about the middle.

@Graham: Does k matter? If k is very small, there won’t be very many ways to make 0. Is there some minimum k required to guarantee an expected min sum of 0?

My intuition is that k doesn’t matter for the expected minimum sum to be zero; it should always

be zero. The variance probably plays a big role, though; if it’s relatively the same size as k, the

expected min sum may not be all that much more likely than other values. If I get a bit, I’ll take a

stab at the full conditional distribution.

If you look at the average of the absolute sums you get something close to 7.45. If you take the average of the sum, you come close to zero, of course. I have googled a little to find papers on problems like this, but did not find any yet.

My solution – sort the list and scan from each end:

The problem of finding the expected value of the minimum sum, feels like a “birthday paradox” type problem. In particular, the variation in which you have a room of m men and w women, and want to know the probability that a man and a woman share a birthday. E.g., consider men, women to be the random numbers zero, respectively, and their absolute value to be the birthday. See: https://en.wikipedia.org/wiki/Birthday_problem#Generalization_to_multiple_types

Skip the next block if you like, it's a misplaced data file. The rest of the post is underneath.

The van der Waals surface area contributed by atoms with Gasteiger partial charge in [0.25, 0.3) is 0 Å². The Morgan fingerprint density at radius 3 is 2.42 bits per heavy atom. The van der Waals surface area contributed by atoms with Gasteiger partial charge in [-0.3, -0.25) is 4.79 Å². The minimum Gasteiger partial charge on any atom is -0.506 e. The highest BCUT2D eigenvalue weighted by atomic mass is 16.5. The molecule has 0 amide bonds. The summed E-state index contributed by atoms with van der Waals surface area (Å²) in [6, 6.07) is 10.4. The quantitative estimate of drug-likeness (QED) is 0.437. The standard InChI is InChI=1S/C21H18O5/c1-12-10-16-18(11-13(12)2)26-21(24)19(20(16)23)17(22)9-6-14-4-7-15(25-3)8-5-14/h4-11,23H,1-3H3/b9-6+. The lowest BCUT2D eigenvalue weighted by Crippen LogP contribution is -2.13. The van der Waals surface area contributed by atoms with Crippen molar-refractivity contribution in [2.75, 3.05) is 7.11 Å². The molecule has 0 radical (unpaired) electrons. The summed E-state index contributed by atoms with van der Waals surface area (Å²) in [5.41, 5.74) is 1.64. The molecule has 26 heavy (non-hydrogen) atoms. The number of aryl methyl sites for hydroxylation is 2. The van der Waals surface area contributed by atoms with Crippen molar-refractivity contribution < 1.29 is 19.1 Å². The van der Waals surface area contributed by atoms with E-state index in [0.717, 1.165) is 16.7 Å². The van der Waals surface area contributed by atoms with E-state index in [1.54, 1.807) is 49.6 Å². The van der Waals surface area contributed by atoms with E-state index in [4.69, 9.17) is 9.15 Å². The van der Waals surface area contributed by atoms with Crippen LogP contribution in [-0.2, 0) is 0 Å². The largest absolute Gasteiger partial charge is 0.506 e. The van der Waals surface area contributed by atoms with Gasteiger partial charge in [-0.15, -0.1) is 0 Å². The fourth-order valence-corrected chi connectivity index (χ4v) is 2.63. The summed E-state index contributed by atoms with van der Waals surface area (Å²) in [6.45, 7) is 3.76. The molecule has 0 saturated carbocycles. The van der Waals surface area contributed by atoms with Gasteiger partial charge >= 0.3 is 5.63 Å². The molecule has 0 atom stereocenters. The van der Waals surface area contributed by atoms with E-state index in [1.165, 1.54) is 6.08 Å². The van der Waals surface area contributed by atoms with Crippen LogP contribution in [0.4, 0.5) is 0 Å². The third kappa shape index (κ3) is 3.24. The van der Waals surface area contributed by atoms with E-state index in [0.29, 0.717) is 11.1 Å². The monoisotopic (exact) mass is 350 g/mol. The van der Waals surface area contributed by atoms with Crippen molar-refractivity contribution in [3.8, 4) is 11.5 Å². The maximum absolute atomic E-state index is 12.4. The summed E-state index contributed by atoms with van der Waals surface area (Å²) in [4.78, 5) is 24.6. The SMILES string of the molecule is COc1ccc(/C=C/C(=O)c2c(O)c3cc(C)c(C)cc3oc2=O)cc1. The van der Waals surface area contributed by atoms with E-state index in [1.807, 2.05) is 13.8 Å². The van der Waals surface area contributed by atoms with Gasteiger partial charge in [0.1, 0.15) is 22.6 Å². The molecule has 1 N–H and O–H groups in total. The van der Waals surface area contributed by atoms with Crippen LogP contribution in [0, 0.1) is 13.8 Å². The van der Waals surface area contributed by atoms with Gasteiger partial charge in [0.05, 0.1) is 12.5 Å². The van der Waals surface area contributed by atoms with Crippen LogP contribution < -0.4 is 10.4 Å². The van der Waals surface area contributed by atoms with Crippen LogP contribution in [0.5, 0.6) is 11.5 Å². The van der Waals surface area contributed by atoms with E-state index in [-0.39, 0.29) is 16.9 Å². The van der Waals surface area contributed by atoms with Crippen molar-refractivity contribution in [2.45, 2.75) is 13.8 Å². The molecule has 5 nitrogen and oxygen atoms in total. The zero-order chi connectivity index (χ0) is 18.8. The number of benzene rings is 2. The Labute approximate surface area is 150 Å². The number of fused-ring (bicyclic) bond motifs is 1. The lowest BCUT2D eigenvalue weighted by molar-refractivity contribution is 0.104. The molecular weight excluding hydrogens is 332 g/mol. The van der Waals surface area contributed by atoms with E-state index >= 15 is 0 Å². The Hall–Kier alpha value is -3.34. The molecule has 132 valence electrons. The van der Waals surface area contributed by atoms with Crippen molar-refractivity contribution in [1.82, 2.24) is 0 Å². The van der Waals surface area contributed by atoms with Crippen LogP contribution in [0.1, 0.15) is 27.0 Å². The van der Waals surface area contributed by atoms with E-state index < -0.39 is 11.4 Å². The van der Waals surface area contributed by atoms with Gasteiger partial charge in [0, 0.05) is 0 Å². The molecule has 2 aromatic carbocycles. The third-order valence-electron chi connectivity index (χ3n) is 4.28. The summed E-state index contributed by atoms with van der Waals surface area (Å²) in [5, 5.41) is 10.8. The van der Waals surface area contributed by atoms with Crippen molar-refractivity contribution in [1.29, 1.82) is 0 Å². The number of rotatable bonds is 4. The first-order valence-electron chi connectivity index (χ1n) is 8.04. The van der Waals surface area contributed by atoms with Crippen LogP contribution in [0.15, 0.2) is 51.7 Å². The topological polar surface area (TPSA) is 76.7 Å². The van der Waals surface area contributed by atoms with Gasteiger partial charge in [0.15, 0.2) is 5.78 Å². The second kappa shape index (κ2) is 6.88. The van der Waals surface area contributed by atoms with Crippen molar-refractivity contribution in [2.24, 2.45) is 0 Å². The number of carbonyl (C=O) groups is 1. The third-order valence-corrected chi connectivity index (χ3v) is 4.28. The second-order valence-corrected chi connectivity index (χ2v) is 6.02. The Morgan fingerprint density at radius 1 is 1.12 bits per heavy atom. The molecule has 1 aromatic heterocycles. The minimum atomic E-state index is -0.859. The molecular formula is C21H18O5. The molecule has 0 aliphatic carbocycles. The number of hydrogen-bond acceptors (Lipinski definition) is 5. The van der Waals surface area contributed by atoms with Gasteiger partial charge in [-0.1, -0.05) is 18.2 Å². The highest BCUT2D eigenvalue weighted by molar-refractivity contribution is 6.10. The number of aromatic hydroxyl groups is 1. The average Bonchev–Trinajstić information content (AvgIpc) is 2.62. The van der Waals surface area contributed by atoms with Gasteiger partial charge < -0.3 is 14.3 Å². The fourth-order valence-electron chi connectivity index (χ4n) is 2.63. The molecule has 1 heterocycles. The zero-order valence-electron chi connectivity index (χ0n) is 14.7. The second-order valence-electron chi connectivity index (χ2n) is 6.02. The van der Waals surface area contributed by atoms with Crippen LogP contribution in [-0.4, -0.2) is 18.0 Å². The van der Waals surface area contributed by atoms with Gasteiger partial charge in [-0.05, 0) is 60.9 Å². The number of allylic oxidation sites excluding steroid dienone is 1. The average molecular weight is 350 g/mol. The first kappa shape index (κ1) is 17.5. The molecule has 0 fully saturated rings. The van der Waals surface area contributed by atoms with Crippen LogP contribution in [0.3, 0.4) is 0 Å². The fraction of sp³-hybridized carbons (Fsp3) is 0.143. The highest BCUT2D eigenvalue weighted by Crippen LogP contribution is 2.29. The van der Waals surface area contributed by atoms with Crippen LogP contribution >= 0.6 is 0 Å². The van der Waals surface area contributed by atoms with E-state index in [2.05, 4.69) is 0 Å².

WordPress ate the less than and greater than symbols. I was trying to say let the random integers less than zero represent the men, and the random integers greater than zero represent women. Then the problem maps fairly well onto the case in the Wikipedia article. Not sure how to handle zero, maybe alternate so first zero is male, second is female, etc.

@praxis – In your code min-sum is the absolute value of the minimum sum, so your min-sum’s are all positive. I think that explains why your expected min-sum wasn’t what you expected.

In @Graham’s experiment, he used the actual minimum sum, which can be positive or negative. Therefor his expected value is 0.

This IPython notebook shows has more info: http://nbviewer.ipython.org/gist/anonymous/4abb2d282e72ba68cb5f

Solution – generate array; compare each item with every item after it, and compare to the closest pair of integers.

I think this problem is close to the problem to find the smallest distance between the points from an array. A nice explanation of the formula for that problem is given in MathOverflow.